Theatre Review: #HonestAmy, Pleasance Dome, Edinburgh

Amy Booth-Steel, who played Nicola Sturgeon in Windsors and Mel in the BBC Three sitcom Wannabe, was about to play a pantomime fairy when the discovery of a large cancerous lump on her back stops her in her tracks.

Amy Booth-Steel takes and unflinching inward look, telling the story of her recovery from cancer.

#Honest Amy, Pleasance Dome, Edinburgh * * *

Playing herself, directed by the award-winning actor Kathy Burke, Booth-Steel launches on a feisty, funny cancer comeback story, in an important reminder of the mental toll the disease can take. Many people in the audience will relate to this particular mid-life crisis, and they were on their feet at the end.

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A therapist tells her that her life is like a demolished house, and she needs to rebuild it, brick by brick. A ukulele is deployed, and Booth-Steel gets guffaws with comic songs about how she hated her body, and the dubious men she met on the likes of Tinder. She’s got a lovely voice, and does a passable Britney Spears. She has got PTSD and FOMO in spades. Just how honest is Amy? She gives us A for apple, Amy, and anxious, but also for actress.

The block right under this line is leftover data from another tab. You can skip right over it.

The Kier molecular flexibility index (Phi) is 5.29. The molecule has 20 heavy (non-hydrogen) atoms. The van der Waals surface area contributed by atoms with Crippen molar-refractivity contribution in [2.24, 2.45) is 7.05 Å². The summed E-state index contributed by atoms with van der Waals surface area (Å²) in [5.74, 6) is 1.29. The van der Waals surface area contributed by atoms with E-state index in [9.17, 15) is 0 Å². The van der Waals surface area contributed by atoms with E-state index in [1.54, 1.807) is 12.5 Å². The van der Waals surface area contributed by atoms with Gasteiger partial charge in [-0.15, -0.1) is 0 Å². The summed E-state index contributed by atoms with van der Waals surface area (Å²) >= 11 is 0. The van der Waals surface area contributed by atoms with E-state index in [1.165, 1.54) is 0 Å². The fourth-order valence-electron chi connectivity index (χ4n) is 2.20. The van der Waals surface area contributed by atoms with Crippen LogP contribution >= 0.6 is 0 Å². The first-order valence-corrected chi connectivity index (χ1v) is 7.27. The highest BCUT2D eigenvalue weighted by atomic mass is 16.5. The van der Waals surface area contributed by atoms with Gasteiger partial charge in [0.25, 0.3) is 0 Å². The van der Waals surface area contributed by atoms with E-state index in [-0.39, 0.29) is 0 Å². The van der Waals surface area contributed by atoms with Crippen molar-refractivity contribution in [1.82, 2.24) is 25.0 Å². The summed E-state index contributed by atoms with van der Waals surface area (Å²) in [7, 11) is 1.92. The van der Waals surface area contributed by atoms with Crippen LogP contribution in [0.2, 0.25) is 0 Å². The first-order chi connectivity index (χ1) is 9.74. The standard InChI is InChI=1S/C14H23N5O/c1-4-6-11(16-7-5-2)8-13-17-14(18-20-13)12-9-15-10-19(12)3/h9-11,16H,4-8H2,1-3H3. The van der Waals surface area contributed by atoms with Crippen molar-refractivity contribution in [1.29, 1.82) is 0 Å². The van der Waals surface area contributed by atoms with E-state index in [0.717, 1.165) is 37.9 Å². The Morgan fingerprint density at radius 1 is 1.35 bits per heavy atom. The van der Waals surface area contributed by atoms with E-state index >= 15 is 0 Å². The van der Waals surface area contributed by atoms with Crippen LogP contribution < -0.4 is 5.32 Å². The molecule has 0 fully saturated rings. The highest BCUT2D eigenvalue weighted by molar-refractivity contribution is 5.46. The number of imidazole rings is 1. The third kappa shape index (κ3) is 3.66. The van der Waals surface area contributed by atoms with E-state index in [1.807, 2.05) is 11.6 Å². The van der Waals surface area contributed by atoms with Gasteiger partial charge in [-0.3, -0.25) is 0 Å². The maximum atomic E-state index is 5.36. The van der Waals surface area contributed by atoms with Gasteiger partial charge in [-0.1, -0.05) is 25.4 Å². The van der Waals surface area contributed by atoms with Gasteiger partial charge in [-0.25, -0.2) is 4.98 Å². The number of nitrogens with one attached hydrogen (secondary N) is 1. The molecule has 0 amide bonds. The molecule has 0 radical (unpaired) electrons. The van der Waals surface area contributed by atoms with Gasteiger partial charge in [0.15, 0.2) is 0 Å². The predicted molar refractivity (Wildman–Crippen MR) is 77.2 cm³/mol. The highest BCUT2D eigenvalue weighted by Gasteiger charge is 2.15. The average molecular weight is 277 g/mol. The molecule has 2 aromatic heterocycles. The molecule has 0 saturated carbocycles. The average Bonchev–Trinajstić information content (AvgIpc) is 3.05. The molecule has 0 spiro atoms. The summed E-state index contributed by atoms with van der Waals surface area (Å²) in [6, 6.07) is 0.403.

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She’s a consummate performer, and even when the subject is anxiety attacks, the outcome is polished and funny. There’s a plethora in this Fringe of autobiographical shows about struggles with mental health, finding the balance between raw real life and entertainment. Not for Amy sitting round feeling sorry for herself: it’s buck up and be proud of what you are.

Until 26 August